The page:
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Famous Canadian Inventions

Here are five inventions that have changed the world, and impacted the ways in which people live their everyday lives, from right here in Canada.


Launched on September 10th, 1990, and considered to be the first internet search engine, Archie, which comes from the word “Archive” without the “v”, was created by Alan Emtage, a Bajan-Canadian computer scientist. 

While studying as a postgraduate student and working as a systems manager at the McGill University School of Computer Science, Emtage was in charge of manually digging through various File Transfer Protocol (FTP) servers on the internet to find software for students and faculty members. To make his job more efficient, he wrote code that would electronically search directories stored on the internet. 

While very simple in comparison to what we use today, we would not have search engines such as Google if it had not been for Emtage with Archie.


In the early 1920s, at University of Toronto, a research team led by Dr. Frederick Banting, along with research assistant Dr. Charles Best, biochemist James Collip, and supervising professor John McLeod, created the extraction and purification process of insulin for use in humans.

At this point, insulin had been discovered, and medical experts were conducting research into extracting insulin from a healthy animal pancreas without destroying the insulin. Banting had ideas on how the process should be done and presented them to McLeod. McLeod gave Banting space to do his research and appointed Best as his assistant, and together, their experiments were successful. Collip then refined and purified the insulin as the diluted properties of unrefined insulin caused health problems in patients. 

This proved to be lifesaving, and in 1923, the team received Nobel Prizes in Physiology or Medicine. They then sold the patent for their discovery to the UofT board of governors for $1, on the grounds of medical ethics.

Electric Wheelchair 

In World War One, soldiers who suffered wartime spinal cord injuries overwhelmingly died from their injuries. However, with the discovery and wide use of penicillin by the early 1940’s, soldiers who suffered from the same injury during World War Two, were far less likely to die. However, these men would require use of mobility devices, usually wheelchairs, for the rest of their lives. 

Veterans soon became unhappy with manual wheelchairs and made a request to the National Research Council and one George Klein, to build a new chair. In 1953, Klein, a mechanical engineer and designer, collaborated with academics, technicians, healthcare professionals, and most importantly, patients to create an electric wheelchair. He himself invented the joystick, tighter turning systems, and separate wheel drives.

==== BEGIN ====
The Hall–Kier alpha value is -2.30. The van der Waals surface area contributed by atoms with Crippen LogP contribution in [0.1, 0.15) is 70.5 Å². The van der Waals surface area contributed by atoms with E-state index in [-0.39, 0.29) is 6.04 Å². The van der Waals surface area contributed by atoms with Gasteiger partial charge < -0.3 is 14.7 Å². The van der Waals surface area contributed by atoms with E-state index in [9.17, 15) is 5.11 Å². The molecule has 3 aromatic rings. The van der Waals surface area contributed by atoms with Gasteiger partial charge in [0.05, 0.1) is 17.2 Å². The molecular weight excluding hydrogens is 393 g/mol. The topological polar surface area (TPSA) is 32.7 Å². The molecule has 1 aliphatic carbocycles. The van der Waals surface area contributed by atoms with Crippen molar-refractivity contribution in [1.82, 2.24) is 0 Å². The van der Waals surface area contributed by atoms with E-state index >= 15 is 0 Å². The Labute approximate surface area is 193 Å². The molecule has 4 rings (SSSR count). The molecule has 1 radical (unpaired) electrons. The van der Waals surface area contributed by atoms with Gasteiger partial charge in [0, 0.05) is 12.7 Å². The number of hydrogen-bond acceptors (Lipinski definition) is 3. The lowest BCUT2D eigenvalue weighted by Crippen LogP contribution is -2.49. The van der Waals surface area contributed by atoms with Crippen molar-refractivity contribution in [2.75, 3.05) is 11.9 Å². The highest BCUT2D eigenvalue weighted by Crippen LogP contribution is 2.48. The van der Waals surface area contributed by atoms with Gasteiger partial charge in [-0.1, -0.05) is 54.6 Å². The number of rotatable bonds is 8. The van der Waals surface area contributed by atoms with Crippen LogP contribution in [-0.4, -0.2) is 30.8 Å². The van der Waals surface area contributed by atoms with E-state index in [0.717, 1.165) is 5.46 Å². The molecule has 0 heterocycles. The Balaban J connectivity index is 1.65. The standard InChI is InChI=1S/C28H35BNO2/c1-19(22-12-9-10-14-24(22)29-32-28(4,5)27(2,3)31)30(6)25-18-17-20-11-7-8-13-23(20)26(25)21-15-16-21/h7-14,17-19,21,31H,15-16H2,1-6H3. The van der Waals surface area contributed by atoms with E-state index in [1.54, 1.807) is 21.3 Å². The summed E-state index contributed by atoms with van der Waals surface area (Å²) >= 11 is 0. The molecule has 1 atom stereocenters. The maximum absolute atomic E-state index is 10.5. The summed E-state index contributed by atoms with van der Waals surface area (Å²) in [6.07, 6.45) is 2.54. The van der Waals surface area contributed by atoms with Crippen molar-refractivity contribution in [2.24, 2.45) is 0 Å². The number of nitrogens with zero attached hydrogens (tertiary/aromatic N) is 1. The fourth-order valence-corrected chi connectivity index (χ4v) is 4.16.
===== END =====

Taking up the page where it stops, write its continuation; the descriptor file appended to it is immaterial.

McIntosh Red Apple 

John McIntosh, a farmer, and fruit breeder discovered seedling trees growing in the wild around his newly bought property. He transplanted them to his farm, and only one tree survived to the following year. After many years the tree began producing the iconic red apple that we know today, the McIntosh Red.

While it is unknown when exactly this discovery happened, with estimates stating sometime around 1811, it wasn’t until later that the McIntosh Red became popularized. This is because seeds from the tree, while they did produce apples, were not the same as the original tree. In 1835, McIntosh’s son, Allan, learned grafting or cloning, and was finally able to reproduce the fruit of the original tree. 

Jolly Jumper 

Olivia Poole was raised on the Ojibwe White Earth Reservation in Minnesota. There, the women followed a tradition of soothing babies using a bouncing cradleboard which was often suspended from a branch to act as a hammock or swing.

Poole, who had moved to Manitoba to study music at Brandon College, found that living in Canada, she did not have a cradleboard and fashioned one using items from around the house. To do this, she sewed a cloth diaper to create a harness and created a brace with an axe handle. Later, she would also add a spring and rubber connection so the baby could bounce on its own.

While not introduced to the public until she was a grandmother, Poole became one of the first Indigenous women in Canada to patent and profit from an invention in 1957.

Lauren Schwartz | Staff Writer

Spring 2024

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